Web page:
A US Supreme Court for the few or the many? Not voting gives your voice to others to decide. (Photo: Zach Gibson / The New York Times)
It is no secret that the makeup of the US Supreme Court will be a major issue as the fall election campaigns unfold. And yet, many voters will choose not to vote. “It’s too much effort. I forgot to register when I moved. My vote won’t matter.”
I’ve heard every excuse, but whatever the reason, not voting gives power to others to make decisions that do in fact affect most of our lives.
Examples? Here are some cases and issues to watch.
US Sen. Bernie Sanders of Vermont speaks at a town meeting at the Phoenix Convention Center in Phoenix, Arizona, on July 18, 2015. (Photo: Gage Skidmore)
The Supreme Court has completed its 2015-16 calendar of cases ending in June, when it normally issues its most political decisions. After a fairly quiescent 2014-15 term, cases pending decision on the court’s docket will affect the important Democratic constituencies of women, labor and communities of color; possibly weaken majoritarian policies on health care and voting rights; and even rule on a significant immigration issue for good measure.
Politico sums up: “With at least five core Obama policies on the line … Democratic insiders are bracing for the Supreme Court to dismantle huge chunks of core issues for the president and other Democrats.” One experienced Supreme Court litigator finds it “hard to imagine a set of issues that could have as great impact and are as politically salient in an election year.”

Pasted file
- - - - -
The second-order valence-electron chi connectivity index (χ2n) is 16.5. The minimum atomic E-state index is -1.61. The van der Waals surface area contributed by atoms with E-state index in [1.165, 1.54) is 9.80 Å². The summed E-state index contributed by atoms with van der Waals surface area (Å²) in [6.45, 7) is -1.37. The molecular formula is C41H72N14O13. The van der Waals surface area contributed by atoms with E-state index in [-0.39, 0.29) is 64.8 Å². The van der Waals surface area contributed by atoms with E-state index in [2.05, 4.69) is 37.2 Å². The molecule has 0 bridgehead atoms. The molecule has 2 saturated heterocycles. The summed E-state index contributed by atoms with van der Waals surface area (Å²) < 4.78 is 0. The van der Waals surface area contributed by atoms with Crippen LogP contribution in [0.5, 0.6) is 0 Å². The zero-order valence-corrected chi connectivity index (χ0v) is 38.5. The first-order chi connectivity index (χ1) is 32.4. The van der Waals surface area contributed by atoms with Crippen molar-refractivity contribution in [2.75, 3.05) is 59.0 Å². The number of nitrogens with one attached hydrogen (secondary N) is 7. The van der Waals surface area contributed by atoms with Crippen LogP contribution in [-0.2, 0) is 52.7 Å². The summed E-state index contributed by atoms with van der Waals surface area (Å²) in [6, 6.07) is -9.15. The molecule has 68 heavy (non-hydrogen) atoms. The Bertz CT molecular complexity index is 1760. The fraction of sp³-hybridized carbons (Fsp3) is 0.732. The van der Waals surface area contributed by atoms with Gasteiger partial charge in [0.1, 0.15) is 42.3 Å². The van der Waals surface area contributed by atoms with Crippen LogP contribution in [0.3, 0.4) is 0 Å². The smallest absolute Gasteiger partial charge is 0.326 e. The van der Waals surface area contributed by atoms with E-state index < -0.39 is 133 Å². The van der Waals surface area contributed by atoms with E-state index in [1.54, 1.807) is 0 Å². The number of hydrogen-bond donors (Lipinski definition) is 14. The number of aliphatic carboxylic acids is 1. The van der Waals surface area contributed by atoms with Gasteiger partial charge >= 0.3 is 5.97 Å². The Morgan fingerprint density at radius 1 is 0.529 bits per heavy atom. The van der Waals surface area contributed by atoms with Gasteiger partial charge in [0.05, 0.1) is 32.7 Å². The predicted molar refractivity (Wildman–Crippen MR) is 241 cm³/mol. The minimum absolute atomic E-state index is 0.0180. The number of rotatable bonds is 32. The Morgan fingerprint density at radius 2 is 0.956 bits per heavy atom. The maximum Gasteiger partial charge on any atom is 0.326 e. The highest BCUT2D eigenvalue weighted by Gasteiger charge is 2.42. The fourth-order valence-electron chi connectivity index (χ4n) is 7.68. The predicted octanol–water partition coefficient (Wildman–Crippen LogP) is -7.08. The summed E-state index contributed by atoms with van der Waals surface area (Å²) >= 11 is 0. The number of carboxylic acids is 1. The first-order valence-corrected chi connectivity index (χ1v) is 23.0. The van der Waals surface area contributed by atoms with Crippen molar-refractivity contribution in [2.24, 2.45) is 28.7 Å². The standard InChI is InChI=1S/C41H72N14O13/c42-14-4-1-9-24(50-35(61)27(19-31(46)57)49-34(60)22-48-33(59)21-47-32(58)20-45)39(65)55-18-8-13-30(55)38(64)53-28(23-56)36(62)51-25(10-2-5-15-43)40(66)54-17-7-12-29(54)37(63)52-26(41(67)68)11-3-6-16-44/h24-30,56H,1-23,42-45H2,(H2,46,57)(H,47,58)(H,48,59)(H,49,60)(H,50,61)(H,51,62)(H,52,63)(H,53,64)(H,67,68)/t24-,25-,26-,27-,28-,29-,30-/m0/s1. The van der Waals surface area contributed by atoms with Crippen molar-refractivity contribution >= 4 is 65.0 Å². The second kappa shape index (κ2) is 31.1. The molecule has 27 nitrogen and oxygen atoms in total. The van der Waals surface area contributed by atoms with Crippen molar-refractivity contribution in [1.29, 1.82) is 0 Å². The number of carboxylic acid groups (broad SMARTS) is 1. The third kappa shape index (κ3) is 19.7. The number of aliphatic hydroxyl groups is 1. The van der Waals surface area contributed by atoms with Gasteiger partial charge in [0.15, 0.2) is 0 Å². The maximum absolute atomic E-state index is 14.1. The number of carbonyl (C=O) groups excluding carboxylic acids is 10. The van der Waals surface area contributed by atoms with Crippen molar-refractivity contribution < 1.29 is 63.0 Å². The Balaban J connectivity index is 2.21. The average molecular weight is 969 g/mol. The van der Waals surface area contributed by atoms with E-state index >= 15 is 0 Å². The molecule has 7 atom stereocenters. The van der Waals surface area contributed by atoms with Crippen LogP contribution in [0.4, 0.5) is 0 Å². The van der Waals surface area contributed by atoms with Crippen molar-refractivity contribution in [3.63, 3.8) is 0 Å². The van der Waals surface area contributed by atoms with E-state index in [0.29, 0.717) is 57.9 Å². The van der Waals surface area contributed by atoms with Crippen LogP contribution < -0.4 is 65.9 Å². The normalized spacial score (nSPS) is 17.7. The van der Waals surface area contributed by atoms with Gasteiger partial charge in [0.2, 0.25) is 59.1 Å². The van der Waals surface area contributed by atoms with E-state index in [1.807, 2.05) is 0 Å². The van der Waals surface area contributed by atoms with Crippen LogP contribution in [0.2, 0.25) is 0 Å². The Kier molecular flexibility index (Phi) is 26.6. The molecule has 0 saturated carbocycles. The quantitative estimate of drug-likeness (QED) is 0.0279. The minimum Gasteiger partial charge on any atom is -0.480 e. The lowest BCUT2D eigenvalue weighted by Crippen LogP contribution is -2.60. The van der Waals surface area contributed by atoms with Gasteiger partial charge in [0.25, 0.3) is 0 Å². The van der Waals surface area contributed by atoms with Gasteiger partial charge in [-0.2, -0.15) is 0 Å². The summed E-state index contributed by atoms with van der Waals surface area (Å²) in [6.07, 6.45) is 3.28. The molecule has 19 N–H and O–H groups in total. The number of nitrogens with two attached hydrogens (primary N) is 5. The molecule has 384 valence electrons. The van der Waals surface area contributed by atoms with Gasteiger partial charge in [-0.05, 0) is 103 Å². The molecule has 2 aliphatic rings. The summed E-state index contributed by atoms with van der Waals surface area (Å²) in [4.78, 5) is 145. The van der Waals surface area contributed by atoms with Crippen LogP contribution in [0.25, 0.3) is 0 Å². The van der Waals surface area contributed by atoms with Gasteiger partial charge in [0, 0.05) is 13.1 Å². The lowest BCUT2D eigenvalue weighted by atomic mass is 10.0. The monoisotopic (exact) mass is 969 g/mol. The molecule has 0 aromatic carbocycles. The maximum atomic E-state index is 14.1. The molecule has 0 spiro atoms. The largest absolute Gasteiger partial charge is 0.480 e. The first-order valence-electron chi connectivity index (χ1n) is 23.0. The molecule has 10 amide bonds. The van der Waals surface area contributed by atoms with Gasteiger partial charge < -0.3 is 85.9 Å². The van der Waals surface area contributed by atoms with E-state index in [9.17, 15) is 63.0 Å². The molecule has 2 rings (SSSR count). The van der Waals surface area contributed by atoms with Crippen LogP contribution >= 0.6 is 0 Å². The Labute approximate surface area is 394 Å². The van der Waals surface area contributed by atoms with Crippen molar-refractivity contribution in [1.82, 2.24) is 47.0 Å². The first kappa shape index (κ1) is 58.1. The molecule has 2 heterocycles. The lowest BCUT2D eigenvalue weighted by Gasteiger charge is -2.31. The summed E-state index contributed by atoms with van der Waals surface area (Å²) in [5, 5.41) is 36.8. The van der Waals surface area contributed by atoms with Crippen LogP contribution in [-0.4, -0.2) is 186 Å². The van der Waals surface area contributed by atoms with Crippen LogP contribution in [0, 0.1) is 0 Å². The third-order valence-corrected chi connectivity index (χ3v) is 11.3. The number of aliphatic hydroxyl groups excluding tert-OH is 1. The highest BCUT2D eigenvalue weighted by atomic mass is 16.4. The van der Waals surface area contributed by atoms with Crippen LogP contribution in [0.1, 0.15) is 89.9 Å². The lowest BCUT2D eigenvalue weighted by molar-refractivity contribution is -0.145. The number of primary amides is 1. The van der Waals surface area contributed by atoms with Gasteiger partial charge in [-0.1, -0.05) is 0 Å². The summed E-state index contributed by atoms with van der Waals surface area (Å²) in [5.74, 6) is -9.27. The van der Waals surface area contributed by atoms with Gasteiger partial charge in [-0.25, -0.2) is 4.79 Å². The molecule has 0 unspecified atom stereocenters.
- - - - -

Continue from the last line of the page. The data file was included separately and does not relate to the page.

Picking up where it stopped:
The far-right backlash against our civil rights progress reaches the U.S. Supreme Court this week with two critically important cases that could dramatically set back efforts to achieve racial equality in our nation.
In Evenwel v. Abbott, heard by the Court today, the plaintiffs are seeking to demolish our longstanding “one person, one vote” standard, so that only voters, not all people, are counted when legislative districts are drawn.
This is nothing less than a power grab and a frontal assault on the core of the 14th Amendment, which was enacted after the Civil War to give equal representation and protection to all people.
Protestors gather outside of the US Supreme Court in support of Section 5 of the Voting Rights Act of 1965, in Washington, February 27, 2013. The Supreme Court on Tuesday morning, June 25, 2013, announced a vote of 5 to 4 in the Shelby County, Alabama v. Holder case, striking down part of the act. (Christopher Gregory / The New York Times)
In 2016, the US will hold the first presidential election in 50 years without the full protections of the landmark Voting Rights Act of 1965 – and thousands of voters in the South will face new barriers to voting. That’s because states and counties previously covered under the VRA’s preclearance provision requiring federal approval for voting changes were released from those requirements following the Supreme Court’s 2013 decision in Shelby County v. Holder.
In his new book Give Us the Ballot: The Modern Struggle for Voting Rights in America, Ari Berman, a national correspondent for The Nation and an investigative fellow at The Nation Institute, looks back on the 50-year history since the VRA’s passage to shed light on the current debate over the right to vote in the South and across the country. He describes the ways that the VRA was a success and also the opposition to it that began as soon as law was enacted.